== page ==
Ari Wasserman, thirty-eight, a successful Los Angeles lawyer, is leading a double life. He’s traversing both the Torah and corporate worlds with seemingly the greatest of ease, and prospering in both. He has a life many ba’alei batim wish they had the tenacity to get away with.
Every day, Wasserman wakes up between 3 and 4 AM, tiptoes to his study and learns Torah until it’s time to leave for the local neitz (sunrise) minyan. After Shacharit, he heads for Starbucks, settles in with his latte and sefarim and works on the in-depth halachah shiur that members of the Congregation Kehilas Yaakov community have, over the past nine years, come to eagerly anticipate.
Every morning, Wasserman invests hours preparing source materials to ensure that the shiurim, which he delivers on Shabbat, flow logically and simply. He also uses the time to work on his third sefer; all this, and his workday hasn’t yet begun.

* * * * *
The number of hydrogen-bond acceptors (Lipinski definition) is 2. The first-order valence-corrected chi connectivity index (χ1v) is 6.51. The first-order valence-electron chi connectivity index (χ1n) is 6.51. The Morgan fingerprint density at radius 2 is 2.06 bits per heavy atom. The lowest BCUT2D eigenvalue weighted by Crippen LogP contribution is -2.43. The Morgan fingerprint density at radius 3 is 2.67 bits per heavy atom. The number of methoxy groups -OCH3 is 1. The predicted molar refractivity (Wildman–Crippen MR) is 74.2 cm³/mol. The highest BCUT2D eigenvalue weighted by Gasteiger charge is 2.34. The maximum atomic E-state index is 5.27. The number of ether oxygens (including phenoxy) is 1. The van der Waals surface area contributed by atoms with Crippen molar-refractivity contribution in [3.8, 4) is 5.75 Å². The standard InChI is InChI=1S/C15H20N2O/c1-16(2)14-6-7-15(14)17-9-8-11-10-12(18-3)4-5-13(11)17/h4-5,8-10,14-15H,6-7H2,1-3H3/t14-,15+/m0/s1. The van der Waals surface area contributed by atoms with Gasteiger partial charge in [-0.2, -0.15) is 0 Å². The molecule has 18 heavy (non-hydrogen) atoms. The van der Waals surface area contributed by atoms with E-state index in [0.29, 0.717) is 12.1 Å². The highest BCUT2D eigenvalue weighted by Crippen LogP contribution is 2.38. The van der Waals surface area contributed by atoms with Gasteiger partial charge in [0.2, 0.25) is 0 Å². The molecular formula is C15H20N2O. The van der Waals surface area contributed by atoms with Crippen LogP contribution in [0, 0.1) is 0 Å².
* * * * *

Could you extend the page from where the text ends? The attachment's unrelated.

Wasserman’s two volumes of Hegyonei Haparashah, compilations of his shiurim on Bereishit and Shemot, are a mix of halachah, parashat hashavua and commentary on contemporary issues; he is hard at work on the third volume, on Vayikra.
While some may call his schedule grueling, Wasserman calls it gratifying. A respected specialist in corporate contracts and mergers, Wasserman decided early on to launch the most meaningful and consequential merger of his life. He negotiated a deal with himself to live as Yissachar and Zevulun rolled into one.
“He’s a man on a mission,” says Antony (Chanan) Gordon, a longtime attendee of Wasserman’s shiur and senior managing director at an investment company. “Ari uses every second in a productive way. He demonstrates that in order to achieve the highest level, you can’t defuse your focus, and that the time you have is so precious.”